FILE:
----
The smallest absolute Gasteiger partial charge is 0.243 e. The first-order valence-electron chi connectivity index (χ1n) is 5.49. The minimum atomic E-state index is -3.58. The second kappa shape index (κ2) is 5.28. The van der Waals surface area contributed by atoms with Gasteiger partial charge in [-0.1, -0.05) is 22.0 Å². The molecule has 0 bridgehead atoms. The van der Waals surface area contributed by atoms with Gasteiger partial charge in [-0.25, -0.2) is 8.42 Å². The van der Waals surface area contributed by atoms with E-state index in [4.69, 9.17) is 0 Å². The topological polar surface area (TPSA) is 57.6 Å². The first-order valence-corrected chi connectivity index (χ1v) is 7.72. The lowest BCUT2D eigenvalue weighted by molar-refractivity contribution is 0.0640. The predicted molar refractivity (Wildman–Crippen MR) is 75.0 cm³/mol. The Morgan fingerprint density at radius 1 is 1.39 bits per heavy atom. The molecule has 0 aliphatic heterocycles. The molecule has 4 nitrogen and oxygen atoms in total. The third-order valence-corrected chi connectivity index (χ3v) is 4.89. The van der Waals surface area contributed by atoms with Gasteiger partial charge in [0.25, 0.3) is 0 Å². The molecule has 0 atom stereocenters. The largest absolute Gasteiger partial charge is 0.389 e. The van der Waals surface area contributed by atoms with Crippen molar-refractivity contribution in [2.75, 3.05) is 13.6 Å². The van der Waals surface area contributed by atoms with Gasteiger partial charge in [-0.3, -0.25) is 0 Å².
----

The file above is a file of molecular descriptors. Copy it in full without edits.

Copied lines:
The smallest absolute Gasteiger partial charge is 0.243 e. The first-order valence-electron chi connectivity index (χ1n) is 5.49. The minimum atomic E-state index is -3.58. The second kappa shape index (κ2) is 5.28. The van der Waals surface area contributed by atoms with Gasteiger partial charge in [-0.1, -0.05) is 22.0 Å². The molecule has 0 bridgehead atoms. The van der Waals surface area contributed by atoms with Gasteiger partial charge in [-0.25, -0.2) is 8.42 Å². The van der Waals surface area contributed by atoms with E-state index in [4.69, 9.17) is 0 Å². The topological polar surface area (TPSA) is 57.6 Å². The first-order valence-corrected chi connectivity index (χ1v) is 7.72. The lowest BCUT2D eigenvalue weighted by molar-refractivity contribution is 0.0640. The predicted molar refractivity (Wildman–Crippen MR) is 75.0 cm³/mol. The Morgan fingerprint density at radius 1 is 1.39 bits per heavy atom. The molecule has 0 aliphatic heterocycles. The molecule has 4 nitrogen and oxygen atoms in total. The third-order valence-corrected chi connectivity index (χ3v) is 4.89. The van der Waals surface area contributed by atoms with Gasteiger partial charge in [0.25, 0.3) is 0 Å². The molecule has 0 atom stereocenters. The largest absolute Gasteiger partial charge is 0.389 e. The van der Waals surface area contributed by atoms with Crippen molar-refractivity contribution in [2.75, 3.05) is 13.6 Å². The van der Waals surface area contributed by atoms with Gasteiger partial charge in [-0.3, -0.25) is 0 Å².